Many game's rules come with variants explicitly described within the rules themselves.
Some rules describe the variants beside the relevant parts of the rules, while others list all suggested variants at the end of the rulebook. I favor the latter approach, as this make the basic rules easier to read.
Types of Variants
Additional rules for different number of players: Provided to allow the game to be played by more or less players than can be handled by the "standard" setup. These are always welcome.
Additional rules for younger players: To allow younger players to enjoy a more basic, easier, or quicker version of the game. These are always welcome.
Longer or slower play: To provide an explicit mechanism for playing a longer or shorter version of the game. These are welcome, but I've rarely seen both of them used in the same game group. Unless used as an introductory game, I've never seen an explicit variant for a shorter game that didn't cripple the game. As to longer variants, these are used if they correct an undesirable element of the original game. For example, auctions in Tikal take slightly more time, but correct the luck of the draw in the original game.
Tighter or easier play: For instance, in Evo you can open one less gene than the number of players, which means that one player will end up without a new gene at the end of the bidding. This makes for a "tighter" game, i.e. where you have more player contention and must manage your money more carefully. These are welcome, and will be enjoyed more or less depending on the game group and the type of game experience they are looking for.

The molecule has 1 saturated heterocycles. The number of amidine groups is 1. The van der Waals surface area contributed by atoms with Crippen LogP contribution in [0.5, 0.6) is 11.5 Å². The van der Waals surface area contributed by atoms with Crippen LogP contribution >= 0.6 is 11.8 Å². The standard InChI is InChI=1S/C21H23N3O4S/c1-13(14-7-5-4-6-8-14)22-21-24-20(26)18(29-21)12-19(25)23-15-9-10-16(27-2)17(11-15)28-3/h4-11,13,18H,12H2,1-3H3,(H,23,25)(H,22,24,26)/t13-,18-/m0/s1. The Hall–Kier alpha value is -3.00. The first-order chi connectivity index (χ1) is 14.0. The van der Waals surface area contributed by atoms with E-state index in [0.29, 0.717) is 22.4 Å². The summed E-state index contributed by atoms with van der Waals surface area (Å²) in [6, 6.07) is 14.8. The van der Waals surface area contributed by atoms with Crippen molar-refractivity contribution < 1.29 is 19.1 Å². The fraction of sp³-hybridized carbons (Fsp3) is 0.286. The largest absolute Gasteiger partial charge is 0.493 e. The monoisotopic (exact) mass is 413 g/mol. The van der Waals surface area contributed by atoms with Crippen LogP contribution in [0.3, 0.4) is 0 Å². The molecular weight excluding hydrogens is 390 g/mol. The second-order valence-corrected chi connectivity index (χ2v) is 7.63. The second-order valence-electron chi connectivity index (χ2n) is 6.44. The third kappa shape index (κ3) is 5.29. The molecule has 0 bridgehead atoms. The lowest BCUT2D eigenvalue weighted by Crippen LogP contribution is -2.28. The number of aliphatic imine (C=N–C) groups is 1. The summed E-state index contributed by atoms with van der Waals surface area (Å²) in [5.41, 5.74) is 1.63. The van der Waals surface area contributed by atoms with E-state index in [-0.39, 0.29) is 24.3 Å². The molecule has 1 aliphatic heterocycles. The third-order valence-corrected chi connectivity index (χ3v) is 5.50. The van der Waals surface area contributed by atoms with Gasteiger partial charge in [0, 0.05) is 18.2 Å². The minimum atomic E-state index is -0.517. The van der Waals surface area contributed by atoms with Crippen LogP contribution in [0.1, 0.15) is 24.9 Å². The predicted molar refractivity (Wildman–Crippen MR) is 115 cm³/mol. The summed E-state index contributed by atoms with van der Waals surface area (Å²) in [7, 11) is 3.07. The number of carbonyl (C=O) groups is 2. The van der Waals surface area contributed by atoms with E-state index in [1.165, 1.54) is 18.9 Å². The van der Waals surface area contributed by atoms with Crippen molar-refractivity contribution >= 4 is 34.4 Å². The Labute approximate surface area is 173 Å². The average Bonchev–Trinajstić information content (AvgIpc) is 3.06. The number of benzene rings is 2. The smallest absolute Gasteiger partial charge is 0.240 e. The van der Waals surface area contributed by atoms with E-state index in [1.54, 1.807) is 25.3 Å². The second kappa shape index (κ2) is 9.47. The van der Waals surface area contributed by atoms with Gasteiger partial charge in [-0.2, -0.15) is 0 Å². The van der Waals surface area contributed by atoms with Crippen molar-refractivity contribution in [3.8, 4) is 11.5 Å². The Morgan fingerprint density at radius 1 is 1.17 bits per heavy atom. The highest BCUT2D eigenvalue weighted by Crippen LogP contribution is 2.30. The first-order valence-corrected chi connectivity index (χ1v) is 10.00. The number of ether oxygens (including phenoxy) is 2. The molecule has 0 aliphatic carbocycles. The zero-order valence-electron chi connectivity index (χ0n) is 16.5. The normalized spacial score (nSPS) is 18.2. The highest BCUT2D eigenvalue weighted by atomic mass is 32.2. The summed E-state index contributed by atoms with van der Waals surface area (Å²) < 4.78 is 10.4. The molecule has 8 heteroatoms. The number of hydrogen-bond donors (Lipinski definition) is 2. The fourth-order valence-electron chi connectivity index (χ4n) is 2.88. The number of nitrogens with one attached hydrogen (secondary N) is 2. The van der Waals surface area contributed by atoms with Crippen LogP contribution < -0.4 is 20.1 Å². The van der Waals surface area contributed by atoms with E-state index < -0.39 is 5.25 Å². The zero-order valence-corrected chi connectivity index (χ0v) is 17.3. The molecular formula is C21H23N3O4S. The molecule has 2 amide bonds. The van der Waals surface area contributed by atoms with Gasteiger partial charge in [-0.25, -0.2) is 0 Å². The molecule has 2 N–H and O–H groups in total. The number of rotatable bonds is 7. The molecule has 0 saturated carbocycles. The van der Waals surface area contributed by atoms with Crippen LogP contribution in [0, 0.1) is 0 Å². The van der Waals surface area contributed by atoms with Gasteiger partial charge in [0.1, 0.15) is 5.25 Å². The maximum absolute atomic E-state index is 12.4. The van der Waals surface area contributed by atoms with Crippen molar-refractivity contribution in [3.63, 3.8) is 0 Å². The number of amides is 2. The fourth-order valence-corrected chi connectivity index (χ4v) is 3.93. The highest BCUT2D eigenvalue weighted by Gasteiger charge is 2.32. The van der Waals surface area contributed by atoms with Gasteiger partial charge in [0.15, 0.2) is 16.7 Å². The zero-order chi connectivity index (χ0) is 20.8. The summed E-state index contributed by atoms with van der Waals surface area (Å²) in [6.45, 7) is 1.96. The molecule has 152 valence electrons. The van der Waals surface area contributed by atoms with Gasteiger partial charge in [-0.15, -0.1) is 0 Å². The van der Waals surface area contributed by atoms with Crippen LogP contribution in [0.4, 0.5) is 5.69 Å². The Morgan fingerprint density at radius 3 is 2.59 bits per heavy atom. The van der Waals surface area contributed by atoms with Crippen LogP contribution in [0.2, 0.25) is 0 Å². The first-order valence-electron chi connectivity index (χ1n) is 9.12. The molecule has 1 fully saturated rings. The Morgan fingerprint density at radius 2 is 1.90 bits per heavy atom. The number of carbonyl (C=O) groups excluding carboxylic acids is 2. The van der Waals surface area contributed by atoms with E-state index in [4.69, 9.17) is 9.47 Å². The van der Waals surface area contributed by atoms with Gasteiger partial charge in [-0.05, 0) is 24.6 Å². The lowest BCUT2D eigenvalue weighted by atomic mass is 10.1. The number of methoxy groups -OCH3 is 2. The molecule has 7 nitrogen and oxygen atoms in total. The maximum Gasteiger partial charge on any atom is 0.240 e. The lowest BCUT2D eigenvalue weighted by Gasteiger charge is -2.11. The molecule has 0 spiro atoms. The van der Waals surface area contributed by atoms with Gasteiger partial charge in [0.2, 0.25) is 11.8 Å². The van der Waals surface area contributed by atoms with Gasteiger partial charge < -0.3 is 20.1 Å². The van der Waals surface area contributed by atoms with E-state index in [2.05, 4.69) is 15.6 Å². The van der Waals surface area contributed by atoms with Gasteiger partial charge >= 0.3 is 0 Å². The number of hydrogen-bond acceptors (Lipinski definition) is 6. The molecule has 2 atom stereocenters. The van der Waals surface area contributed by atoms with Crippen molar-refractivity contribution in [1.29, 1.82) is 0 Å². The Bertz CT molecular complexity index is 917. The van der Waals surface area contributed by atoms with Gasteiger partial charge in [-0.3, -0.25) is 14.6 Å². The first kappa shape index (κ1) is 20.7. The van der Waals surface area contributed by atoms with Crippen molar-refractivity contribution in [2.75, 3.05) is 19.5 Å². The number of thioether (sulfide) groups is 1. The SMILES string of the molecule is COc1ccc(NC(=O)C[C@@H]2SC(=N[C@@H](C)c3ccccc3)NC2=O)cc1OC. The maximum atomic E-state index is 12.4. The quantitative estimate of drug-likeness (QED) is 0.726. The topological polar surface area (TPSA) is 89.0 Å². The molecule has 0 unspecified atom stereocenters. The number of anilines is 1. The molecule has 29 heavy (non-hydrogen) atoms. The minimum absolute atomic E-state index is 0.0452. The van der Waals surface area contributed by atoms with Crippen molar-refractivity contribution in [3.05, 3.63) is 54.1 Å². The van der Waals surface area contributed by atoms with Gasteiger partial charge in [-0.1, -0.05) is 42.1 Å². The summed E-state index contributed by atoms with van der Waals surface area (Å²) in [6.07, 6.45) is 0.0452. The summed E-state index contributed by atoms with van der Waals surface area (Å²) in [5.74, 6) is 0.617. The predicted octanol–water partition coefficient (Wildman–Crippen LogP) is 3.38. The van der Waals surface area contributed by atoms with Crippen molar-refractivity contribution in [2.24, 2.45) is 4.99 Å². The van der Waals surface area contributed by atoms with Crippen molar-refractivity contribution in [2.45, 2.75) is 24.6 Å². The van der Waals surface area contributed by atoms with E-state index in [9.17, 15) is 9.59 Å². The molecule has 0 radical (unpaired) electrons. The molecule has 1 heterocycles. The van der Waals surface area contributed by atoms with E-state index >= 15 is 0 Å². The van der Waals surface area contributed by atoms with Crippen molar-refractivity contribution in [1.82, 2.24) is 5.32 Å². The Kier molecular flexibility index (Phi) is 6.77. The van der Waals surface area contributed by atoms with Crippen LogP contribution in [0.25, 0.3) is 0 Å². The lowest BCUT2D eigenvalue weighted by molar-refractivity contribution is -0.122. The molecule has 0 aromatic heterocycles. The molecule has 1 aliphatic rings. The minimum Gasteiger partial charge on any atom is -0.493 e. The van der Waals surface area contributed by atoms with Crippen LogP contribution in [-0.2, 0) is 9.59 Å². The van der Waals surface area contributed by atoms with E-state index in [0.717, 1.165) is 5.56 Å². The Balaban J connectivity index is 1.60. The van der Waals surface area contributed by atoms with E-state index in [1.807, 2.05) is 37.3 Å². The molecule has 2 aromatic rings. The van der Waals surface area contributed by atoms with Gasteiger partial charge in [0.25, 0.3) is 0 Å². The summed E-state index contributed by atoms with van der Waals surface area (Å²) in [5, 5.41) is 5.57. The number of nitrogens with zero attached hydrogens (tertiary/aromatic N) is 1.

Alternate victory conditions: In some cases, an alternate victory condition makes for an easier or tighter game. For instance, in Peg Solitaire, you can win with one stone remaining, or one stone remaining in the center hole. The latter is a tighter (more difficult) variant.
On the other hand, in my game It's Alive, changing the victory condition changes the strategy of the game: from buying all the cheap cards in the basic version of the game to auctioning the more expensive cards in the advanced version.
Imagine, for example, that the victory in Soccer were decided based on who had the least goals rather than the most goals. The strategy of the game is significantly changed (actually, the game doesn't work at all, which is why the goal of the game is so important to the play.)
Variants for alternate win conditions must therefore be thought through very well. The odds are very strong that most people or groups will like one and not the others.
Equal but different play: The Last Step Game, which I just reviewed, offers dozens of alternate rules for piece movement, in order to spice up the game and to avoid you having to play the exact same game over and over. Assuming that all variants have been tested, multiple variants are welcome, but, again, most people will like one or two a lot more than the others.
With different play variants, you run into the situation of: only one variant at a time, or mix and match? With N variants, you can have N^2 different games. And if the variant simply says "try scoring more or less points for the foobar", you are thrust into the role of game designer, hopefully in a safe framework where whatever you choose will still make for an interesting game.